Thursday, April 04, 2019

BOOK REVIEW: In A House of Lies (Inspector Rebus, #22) by Ian Rankin

The DI John Rebus series is quite mature and familiar now that it is well over 20 entries long. Author Ian Rankin has done an excellent job of revitalizing the series recently by raising the profile of DI Siobhan Clarke (whom we have seen grown and develop from a uniformed officer to a seasoned criminal investigator under Rebus’ tutelage). Rankin had initially introduced Malcolm Fox as an “Internal Affairs” Officer who initially tried to investigate and prosecute Rebus for his past misdeeds in a few "spinoff" novels like The Impossible Dead and The Complaints but in the last few Rebus books the two have worked together to solve crimes (often cold cases).

In a House of Lies is the latest Rankin mystery and features Rebus, Clarke and Fox. Rebus has been retired for several years now so DI Clarke is the primary investigator of a case which revolves around the discovery of a car with a desiccated body with handcuffed ankles in the boot (trunk). The case involves Sir Adrian Brand, a prominent real estate developer, and Jackie Ness, a producer of low-quality, cheap movies who have feuded for years. When the body turns out to be identified as an openly gay private investigator who had disappeared over a decade ago after meeting with Ness and had been dating the son of an Edinburgh cop, the corrupt mistakes of the missing person investigation (mis)conducted by Rebus and his contemporaries are brought to the fore. This attracts Fox’s boss, who sends him back to Edinburgh to review the old files.

However, this being Rankin of course there’s more plot threads in addition to the central "misper/murder" (missing person murder) case. This time that involves an open and shut case of a teenage high school dropout who was convicted last year of murdering his Queen Bee girlfriend but Clarke is convinced by the boy’s uncle to take another look in hopes of getting the uncle to help her take down some corrupt Internal Affairs cops who had targeted her before for potential leaks of sensitive murder inquiry information to the media. She passes the case on to Rebus (something to keep him occupied instead of interfering with her investigation of his old missing person case which turned into her dead body in the trunk case) and the reader gets to enjoy Rebus’s unique methods of unraveling the motives and secrets of a murderer. The truth about what happened is both surprising and heart-breaking, raising the question of whether it is always better for the truth to come out.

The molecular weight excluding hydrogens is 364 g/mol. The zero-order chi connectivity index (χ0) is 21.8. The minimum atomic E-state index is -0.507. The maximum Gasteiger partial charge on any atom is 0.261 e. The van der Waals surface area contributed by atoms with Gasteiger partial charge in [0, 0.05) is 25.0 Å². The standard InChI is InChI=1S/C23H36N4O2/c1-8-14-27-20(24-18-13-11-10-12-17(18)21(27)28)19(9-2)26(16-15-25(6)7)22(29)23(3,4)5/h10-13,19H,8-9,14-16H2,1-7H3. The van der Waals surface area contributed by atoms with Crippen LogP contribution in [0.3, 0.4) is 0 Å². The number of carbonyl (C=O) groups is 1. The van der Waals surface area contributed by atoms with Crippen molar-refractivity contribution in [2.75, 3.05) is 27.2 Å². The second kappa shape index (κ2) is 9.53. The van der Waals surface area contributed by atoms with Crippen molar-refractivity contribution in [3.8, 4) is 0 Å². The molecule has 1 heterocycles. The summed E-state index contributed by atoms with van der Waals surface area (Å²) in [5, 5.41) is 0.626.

In a House of Lies is another excellent John Rebus mystery, even though it also stars DI Clarke and Malcolm Fox. The British police procedural aspects are very familiar but the mysteries (both of which get resolved in the end) and the complications of Rebus’ problematic past make this book an enjoyable and compelling read. My only caveat would be that the depiction of Rebus as indispensable to the resolution of both crimes seems a bit far-fetched and appears to indicate that Rankin is still quite attached to his most well-known character, despite including some characteristics that indicate Rebus is human. He's suffering from chronic obstructive pulmonary disorder (COPD), so the reader is on notice that the detective won't live forever, in fact its likely he won't live very much longer.


Title: In a House of Lies.
Ian Rankin.
Paperback: 416 pages.
Date Published: November 27, 2018.
Date Read: March 16, 2019.

GOODREADS RATING: ★★★★½☆  (4.5/5.0).

OVERALL GRADE: A/A- (3.83/4.0).


No comments:


Blog Widget by LinkWithin